Can't Find Yellow Honeysuckle in the Nurseries

Q. I cannot find the white or yellow honeysuckle here that grew in West Texas, Odessa, and smells so wonderful. 

A. The primary reason you can’t find familiar plants here is because of marketing and sales of local nurseries and gardens centers. The temperatures and soils are similar enough between West Texas and southern Nevada where many plants grown there would work here.These are Texas native plants that have become mainstreamed in Texas nurseries. Start asking for them at your local nursery and they will probably bring them in.
            You also have Texas A and M University which is very involved with the Texas nursery industry and, through their Extension Service, is helping homeowners and local nurseries in providing a wider variety of plants that will work there.
            Odessa is a little colder and not quite as hot as Las Vegas and the soils are…believe it or not… Better than ours primarily because there is more organics in the soils and more rainfall. West Texas is considered semi-arid, a part of the High Plains, while Las Vegas is in the eastern Mojave Desert.

Read This to Remove Confusion on Pruning Grapes

Q. I read your column about fruit and flowers only growing on 2 year old wood grapevines.  So now I am confused about how to prune my beautiful grape vines. Just what do I remove, or do I even need to remove any of the vines?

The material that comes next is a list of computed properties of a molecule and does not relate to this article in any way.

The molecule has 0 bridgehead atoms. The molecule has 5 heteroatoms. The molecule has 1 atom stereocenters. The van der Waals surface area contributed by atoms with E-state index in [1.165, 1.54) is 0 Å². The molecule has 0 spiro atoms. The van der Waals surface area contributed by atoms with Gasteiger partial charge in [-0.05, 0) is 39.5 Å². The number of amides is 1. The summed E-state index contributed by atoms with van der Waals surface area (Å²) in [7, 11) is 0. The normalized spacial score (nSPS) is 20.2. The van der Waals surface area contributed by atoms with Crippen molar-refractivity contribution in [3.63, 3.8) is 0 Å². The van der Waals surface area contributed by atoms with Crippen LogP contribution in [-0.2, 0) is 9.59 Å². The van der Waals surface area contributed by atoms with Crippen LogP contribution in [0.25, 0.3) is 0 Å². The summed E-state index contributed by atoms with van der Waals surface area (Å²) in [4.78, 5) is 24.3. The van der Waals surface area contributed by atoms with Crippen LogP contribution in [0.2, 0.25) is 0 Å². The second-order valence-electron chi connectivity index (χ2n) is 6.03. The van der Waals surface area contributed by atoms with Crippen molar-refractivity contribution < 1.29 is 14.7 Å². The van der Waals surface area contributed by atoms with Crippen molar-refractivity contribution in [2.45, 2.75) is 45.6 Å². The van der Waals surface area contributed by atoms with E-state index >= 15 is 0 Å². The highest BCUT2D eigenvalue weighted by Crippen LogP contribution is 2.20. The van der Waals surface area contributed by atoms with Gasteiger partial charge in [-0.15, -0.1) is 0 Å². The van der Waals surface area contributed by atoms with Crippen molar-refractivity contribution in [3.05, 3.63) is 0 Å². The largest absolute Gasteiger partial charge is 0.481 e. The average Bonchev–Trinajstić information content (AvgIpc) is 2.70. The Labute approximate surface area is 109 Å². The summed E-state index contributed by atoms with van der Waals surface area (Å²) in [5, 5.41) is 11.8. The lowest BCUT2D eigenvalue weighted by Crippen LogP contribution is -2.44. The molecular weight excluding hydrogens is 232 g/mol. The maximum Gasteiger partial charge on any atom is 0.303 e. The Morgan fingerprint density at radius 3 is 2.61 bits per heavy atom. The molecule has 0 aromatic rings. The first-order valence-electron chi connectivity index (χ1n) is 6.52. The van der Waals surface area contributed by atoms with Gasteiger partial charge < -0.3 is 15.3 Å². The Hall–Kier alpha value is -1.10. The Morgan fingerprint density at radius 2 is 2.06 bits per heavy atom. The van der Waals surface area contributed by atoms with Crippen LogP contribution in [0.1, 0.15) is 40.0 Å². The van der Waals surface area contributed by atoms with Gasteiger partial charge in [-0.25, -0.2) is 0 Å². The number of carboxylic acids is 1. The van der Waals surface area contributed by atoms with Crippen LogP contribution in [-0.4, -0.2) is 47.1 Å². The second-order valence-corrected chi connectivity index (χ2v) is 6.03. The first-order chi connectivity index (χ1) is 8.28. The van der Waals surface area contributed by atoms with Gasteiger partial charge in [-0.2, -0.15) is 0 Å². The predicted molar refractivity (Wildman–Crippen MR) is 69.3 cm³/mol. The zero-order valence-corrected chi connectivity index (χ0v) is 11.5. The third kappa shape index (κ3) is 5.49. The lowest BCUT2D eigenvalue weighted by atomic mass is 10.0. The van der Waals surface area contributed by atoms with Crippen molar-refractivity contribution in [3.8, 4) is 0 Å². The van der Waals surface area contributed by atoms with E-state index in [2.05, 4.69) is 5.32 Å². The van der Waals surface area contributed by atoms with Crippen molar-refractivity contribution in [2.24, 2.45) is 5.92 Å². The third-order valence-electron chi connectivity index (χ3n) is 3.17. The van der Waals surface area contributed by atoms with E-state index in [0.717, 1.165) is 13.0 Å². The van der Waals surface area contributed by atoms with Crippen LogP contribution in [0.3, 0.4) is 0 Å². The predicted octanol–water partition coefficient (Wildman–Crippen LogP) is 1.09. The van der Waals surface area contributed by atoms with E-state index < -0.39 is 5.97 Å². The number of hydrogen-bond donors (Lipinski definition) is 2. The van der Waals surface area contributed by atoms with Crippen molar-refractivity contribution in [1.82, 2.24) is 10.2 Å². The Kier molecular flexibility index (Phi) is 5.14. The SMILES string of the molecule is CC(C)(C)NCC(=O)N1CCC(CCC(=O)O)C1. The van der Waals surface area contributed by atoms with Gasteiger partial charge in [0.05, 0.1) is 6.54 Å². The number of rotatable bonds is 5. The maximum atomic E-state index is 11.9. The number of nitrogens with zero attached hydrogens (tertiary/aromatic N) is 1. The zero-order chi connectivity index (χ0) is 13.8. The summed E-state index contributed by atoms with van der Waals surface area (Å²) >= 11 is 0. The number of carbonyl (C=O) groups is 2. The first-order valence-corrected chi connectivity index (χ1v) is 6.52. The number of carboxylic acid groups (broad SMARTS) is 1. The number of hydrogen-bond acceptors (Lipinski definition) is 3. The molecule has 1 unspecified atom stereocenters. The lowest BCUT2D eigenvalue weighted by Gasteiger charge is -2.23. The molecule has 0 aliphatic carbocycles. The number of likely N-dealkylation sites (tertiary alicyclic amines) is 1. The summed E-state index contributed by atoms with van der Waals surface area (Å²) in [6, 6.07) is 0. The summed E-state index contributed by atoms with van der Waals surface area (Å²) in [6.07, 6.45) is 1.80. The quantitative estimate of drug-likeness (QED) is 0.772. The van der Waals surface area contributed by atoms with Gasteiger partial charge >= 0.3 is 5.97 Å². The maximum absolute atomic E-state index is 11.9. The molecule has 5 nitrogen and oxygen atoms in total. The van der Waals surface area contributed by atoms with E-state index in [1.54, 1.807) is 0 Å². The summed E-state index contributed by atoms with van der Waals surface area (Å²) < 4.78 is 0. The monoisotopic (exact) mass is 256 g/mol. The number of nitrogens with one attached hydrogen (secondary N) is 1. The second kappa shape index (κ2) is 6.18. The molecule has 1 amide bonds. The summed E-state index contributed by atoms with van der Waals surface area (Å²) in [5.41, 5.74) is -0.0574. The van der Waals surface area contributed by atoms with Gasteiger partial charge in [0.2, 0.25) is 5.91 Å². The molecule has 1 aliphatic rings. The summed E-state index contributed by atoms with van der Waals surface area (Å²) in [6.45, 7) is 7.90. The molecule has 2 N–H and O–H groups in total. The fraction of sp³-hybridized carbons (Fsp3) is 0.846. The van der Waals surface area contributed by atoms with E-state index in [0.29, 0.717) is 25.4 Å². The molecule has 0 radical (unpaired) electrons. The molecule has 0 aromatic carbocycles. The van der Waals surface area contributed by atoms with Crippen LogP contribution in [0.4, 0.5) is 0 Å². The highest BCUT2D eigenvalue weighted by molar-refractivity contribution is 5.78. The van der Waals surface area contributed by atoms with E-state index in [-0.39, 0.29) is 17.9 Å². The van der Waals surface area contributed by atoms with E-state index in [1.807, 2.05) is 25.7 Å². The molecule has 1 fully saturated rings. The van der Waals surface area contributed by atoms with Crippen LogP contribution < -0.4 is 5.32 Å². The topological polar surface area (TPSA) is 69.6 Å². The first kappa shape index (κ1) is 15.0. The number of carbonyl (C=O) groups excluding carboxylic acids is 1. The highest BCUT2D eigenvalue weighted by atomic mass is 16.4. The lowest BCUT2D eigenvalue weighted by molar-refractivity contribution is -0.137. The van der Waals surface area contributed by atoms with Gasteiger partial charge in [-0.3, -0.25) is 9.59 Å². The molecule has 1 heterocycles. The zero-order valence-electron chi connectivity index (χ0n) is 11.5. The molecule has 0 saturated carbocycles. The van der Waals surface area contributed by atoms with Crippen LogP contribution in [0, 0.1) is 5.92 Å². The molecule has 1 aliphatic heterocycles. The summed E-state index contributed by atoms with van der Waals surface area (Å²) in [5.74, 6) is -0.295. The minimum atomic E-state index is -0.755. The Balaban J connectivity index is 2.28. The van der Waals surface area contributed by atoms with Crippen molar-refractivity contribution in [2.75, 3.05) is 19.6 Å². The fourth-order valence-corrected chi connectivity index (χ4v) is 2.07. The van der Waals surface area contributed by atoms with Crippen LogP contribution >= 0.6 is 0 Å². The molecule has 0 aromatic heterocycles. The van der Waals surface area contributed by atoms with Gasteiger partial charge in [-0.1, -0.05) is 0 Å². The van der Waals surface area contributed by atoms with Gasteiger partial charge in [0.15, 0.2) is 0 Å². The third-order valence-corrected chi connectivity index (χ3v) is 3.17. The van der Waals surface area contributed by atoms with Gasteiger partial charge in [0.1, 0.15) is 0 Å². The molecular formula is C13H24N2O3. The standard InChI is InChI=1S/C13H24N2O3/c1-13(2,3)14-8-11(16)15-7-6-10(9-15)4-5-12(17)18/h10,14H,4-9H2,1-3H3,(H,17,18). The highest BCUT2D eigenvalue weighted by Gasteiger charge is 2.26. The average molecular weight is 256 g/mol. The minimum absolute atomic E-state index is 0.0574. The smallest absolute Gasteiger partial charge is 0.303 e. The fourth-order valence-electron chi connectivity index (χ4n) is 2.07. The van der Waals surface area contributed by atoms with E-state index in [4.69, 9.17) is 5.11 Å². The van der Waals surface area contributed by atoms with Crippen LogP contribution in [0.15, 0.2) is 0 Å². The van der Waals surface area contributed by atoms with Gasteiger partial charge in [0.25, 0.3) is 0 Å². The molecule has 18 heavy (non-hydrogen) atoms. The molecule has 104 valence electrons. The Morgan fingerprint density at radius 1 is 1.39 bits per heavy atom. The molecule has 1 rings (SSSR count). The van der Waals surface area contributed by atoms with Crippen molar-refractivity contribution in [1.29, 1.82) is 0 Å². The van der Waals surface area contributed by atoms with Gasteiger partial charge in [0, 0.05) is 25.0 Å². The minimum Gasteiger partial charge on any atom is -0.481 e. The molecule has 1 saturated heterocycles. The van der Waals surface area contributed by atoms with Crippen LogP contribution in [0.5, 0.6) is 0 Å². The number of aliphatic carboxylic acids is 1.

A. Yes, it can be confusing. Maybe you can think of grapes this way. The first year the plant pushes new growth. There is no fruit on first year growth (first year wood). This new growth must be fully grown and mature to support the fruit that will grow on it the following year (second year wood).
This is new growth of grape, a few months old. This growth will produce fruit the next year, second year wood.
The second year the plant again pushes new growth from its end or sides (first year growth). First year growth always comes from second year wood. While it is pushing this new growth, it is also pushing flowers and fruit to grow on the previous year's growth (second year wood). The vine is doing two things at the same time. It is always pushing new growth that does not support fruit (first year wood). At the same time it is pushing flowers and fruit from the previous year's growth (second year growth).
This is a grape flower cluster that will become a bunch of grapes in about five months. These grape flower clusters can only grow from stems or wood, that are growing in their second year.
Different grapes produce flowers and fruit in different locations along second year of growth. Some grapes produce flowers and fruit at the very base or bottom of the second year growth (second year wood). This fruit is mostly produced very close to the juncture of the first and second year growth. When pruning these kinds of grapes we only have to leave about 1/2 inch of the second year growth remaining. The rest is cut off. 
Immature bunches of table grapes developing along second year wood
Removing all of the second year growth except for one half inch results in a "spur" of second year wood. We say that these kinds of grapes should be "spur pruned". From these "spurs" we allow new growth but this new growth is always cut back again leaving only about 1/2 inch. From these "spurs", it is a continuous cycle of growth one year and cutting it back to 1/2 inch in late winter of the second year. Growth and cut back to a half inch, growth and cut back to a half inch, etc.
Grape vine pruned to spurs. The one year old wood is a nearly totally removed leaving behind only one or two buds. These spurs were left a little bit long because of fear from die back due to winter damage. Just before new growth begins, these spurs will be pruned even more leaving only one bud.